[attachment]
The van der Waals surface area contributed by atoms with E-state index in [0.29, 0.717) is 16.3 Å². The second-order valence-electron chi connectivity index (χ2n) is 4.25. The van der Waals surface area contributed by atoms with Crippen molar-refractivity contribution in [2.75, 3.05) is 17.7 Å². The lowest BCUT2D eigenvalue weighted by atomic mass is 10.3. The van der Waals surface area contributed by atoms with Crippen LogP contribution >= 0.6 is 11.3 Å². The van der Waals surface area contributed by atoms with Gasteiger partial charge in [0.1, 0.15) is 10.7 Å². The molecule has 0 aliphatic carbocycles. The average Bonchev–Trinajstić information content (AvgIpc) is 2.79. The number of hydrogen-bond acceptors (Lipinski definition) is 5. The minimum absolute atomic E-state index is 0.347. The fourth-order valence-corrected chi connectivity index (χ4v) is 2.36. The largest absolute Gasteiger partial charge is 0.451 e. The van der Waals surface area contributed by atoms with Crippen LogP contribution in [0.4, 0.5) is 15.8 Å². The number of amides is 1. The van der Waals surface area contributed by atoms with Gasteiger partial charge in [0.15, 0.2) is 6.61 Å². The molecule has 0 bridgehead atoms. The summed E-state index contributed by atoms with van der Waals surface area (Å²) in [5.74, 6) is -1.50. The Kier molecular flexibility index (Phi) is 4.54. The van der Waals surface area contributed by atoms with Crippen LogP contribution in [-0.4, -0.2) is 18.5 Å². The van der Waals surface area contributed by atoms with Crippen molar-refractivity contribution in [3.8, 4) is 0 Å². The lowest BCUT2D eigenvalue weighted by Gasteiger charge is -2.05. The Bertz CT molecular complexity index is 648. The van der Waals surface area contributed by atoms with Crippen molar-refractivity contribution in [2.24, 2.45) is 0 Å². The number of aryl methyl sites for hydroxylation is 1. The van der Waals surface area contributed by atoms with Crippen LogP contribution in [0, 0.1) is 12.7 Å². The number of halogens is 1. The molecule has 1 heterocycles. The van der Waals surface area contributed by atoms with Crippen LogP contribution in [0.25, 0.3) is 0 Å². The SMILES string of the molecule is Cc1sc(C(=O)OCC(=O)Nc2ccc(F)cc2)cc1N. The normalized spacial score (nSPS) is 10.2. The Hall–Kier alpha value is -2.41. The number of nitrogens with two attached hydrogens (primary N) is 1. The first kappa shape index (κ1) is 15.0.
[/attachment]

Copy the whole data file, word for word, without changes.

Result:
The van der Waals surface area contributed by atoms with E-state index in [0.29, 0.717) is 16.3 Å². The second-order valence-electron chi connectivity index (χ2n) is 4.25. The van der Waals surface area contributed by atoms with Crippen molar-refractivity contribution in [2.75, 3.05) is 17.7 Å². The lowest BCUT2D eigenvalue weighted by atomic mass is 10.3. The van der Waals surface area contributed by atoms with Crippen LogP contribution >= 0.6 is 11.3 Å². The van der Waals surface area contributed by atoms with Gasteiger partial charge in [0.1, 0.15) is 10.7 Å². The molecule has 0 aliphatic carbocycles. The average Bonchev–Trinajstić information content (AvgIpc) is 2.79. The number of hydrogen-bond acceptors (Lipinski definition) is 5. The minimum absolute atomic E-state index is 0.347. The fourth-order valence-corrected chi connectivity index (χ4v) is 2.36. The largest absolute Gasteiger partial charge is 0.451 e. The van der Waals surface area contributed by atoms with Crippen LogP contribution in [0.4, 0.5) is 15.8 Å². The number of amides is 1. The van der Waals surface area contributed by atoms with Gasteiger partial charge in [0.15, 0.2) is 6.61 Å². The molecule has 0 bridgehead atoms. The summed E-state index contributed by atoms with van der Waals surface area (Å²) in [5.74, 6) is -1.50. The Kier molecular flexibility index (Phi) is 4.54. The van der Waals surface area contributed by atoms with Crippen LogP contribution in [-0.4, -0.2) is 18.5 Å². The van der Waals surface area contributed by atoms with Crippen molar-refractivity contribution in [3.8, 4) is 0 Å². The lowest BCUT2D eigenvalue weighted by Gasteiger charge is -2.05. The Bertz CT molecular complexity index is 648. The van der Waals surface area contributed by atoms with Crippen molar-refractivity contribution in [2.24, 2.45) is 0 Å². The number of aryl methyl sites for hydroxylation is 1. The van der Waals surface area contributed by atoms with Crippen LogP contribution in [0, 0.1) is 12.7 Å². The number of halogens is 1. The molecule has 1 heterocycles. The van der Waals surface area contributed by atoms with Crippen LogP contribution in [0.25, 0.3) is 0 Å². The SMILES string of the molecule is Cc1sc(C(=O)OCC(=O)Nc2ccc(F)cc2)cc1N. The normalized spacial score (nSPS) is 10.2. The Hall–Kier alpha value is -2.41. The number of nitrogens with two attached hydrogens (primary N) is 1. The first kappa shape index (κ1) is 15.0.